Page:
Yes, with more businesses using Web-based services and with hackers shifting their attacks to smaller firms, site security is a major issues for SMBs in 2012. Hackers are setting their eyes on small computer users who they know will have weaker security systems in place and who, The Huffington Post reports, still think hacking can’t happen to them.

Only it can. And it is.

If you think your SMB is safe from hacking because you have nothing “worth stealing,” think again. Even a local pizza joint that delivers will have access to tens of dozens, maybe hundreds, of street addresses and credit card numbers. And that’s all the hackers are after. Protect yourself by putting basic security measures in place like changing default passwords often, setting up strong firewalls, and not falling prey to the kinds of phishing scams or malicious emails that Security News reports.

Going App Crazy

What else has the proliferation of smart phones done besides make us all mobile-crazy? It’s also driven us app crazy. And it’s not just Facebook, Twitter and Angry Birds, either. We’re turning to apps to help us run our businesses and be more efficient and, we hope, more profitable.

For example:

  • Apps like Shoeboxed and Expensify help SMBs keep track of purchase history and create expense reports.
  • Quickbooks Mobile (Android, iPhone) and Freshbooks MiniBooks help SMBs create invoices, access customer data and manage balances while away from their computer.
  • Payment processing apps like Square or Intuit’s Go Payment make sales easier, allowing business owners to accept payments on the go.
  • The Iconosys Tax Deduction Tracker allows a business owner to document tax-deductible items in real time.

The adoption of business applications will allow SMBs to streamline tasks and do more faster and easier.

Those are the five hot Internet trends I think small business owners should be aware of in 2012. Are you ready?

Binocular Photo via Shutterstock


Lisa Barone Lisa Barone is Vice President of Strategy at Overit, an Albany Web design and development firm where she serves on the senior staff overseeing the company’s marketing consulting, social media, and content divisions.

22 Reactions
  1. Online reviews are just a technological way to record the word of mouth that you’ve been getting for years (and preserve it), but remember that it’s a two-edged sword and you need to be dealing with negative reviews as well.

  2. One aspect of internet marketing that SMBs should look into is retargeting/remarketing. While this ad technology used to be the exclusive domain of big companies, the playing field has been leveled a good bit in recent years, so now it’s accessible to brands of all sizes. The main benefit is that it can make a company seem bigger than it really is–visitors to your site will continue to see your ads as they browse the web, even on top-tier sites like CNN.com and HuffingtonPost.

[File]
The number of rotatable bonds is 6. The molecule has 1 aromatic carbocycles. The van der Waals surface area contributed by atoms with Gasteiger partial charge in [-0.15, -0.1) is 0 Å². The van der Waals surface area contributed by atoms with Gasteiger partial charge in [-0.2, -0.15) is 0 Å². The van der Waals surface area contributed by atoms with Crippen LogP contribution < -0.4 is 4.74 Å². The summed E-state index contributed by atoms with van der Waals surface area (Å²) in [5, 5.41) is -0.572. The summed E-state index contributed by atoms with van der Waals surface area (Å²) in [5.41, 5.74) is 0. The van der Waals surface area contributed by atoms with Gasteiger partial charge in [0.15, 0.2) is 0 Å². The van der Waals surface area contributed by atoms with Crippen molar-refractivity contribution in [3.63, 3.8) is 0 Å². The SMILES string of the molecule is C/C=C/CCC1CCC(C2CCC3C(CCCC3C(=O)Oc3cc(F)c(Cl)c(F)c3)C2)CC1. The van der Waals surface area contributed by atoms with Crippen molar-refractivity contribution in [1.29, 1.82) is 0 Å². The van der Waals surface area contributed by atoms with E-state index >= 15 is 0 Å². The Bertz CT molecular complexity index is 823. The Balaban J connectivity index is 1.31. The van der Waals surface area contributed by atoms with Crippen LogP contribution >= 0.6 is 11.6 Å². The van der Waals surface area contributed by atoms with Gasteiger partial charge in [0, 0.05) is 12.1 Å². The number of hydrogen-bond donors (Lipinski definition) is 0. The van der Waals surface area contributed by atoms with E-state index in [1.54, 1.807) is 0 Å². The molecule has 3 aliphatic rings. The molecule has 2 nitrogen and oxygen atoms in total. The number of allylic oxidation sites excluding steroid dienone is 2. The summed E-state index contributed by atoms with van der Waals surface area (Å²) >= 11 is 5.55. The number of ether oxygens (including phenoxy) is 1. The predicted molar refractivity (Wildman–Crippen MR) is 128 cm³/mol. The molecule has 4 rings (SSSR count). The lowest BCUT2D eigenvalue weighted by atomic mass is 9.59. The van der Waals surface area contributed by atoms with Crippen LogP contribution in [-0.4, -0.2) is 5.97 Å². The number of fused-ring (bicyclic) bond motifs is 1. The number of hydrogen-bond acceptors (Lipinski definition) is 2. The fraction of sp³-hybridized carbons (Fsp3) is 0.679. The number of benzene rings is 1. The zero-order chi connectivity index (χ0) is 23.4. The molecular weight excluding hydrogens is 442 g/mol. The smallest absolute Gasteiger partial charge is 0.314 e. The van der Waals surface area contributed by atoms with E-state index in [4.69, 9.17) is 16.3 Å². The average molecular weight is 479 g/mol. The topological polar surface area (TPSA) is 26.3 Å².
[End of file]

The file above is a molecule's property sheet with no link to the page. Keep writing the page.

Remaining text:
Disclaimer: I work for ReTargeter, an online advertising firm that specializes in retargeting.

  3. Usually , people think that once they create a website that they will simply get traffic . It never happens . Without suitable web marketing , a website is fundamentally an online business address . How much revenue do you earn when you don’t pass out your business address ? What you demand is targeted visitors that are looking for what you are selling .

  4. Thanks so much for this article. I have been learning about how everything is going mobile. How there is a “shadow economy” in the mobile market. This is an almost untapped resource for small businesses to tap into. It’s AMAZING! Needless to say, I am excited to watch things unfold in 2012. And no doubt get in on the action!

  5. I came across your article today Lisa as I am writing a post about video marketing. I think your insight, tips and advice for internet marketing trends for 2012 are helpful and provides a wonderful resource. The cloud is something I have been reading more and more about as well as security. So I appreciate you sharing how it soon will become a business norm.

    I would add in video marketing, since video seems to be a major factor in making a more solid connection with your audience. Online users are proving that they want to know the person behind the brand and that they can feel confident or even feel as if they know you before they consider buying from you.

    Stream lining tasks online and offline is certainly something we all are trying to find to make our business and even our personal lives easier when it comes to technology. Thank you so much for providing this very helpful information.

  6. I have recently started a site, the information you offer on this site has helped me greatly. Thank you for all of your time & work. “One of the greatest pains to human nature is the pain of a new idea.” by Walter Bagehot.

  7. All I keep hearing about, from both students and professionals, is mobile advertising. It seems that apps are really where everything is headed and reaching people on their phones/ipads/tablets is going to be the future goal of marketers who want to stay in the game.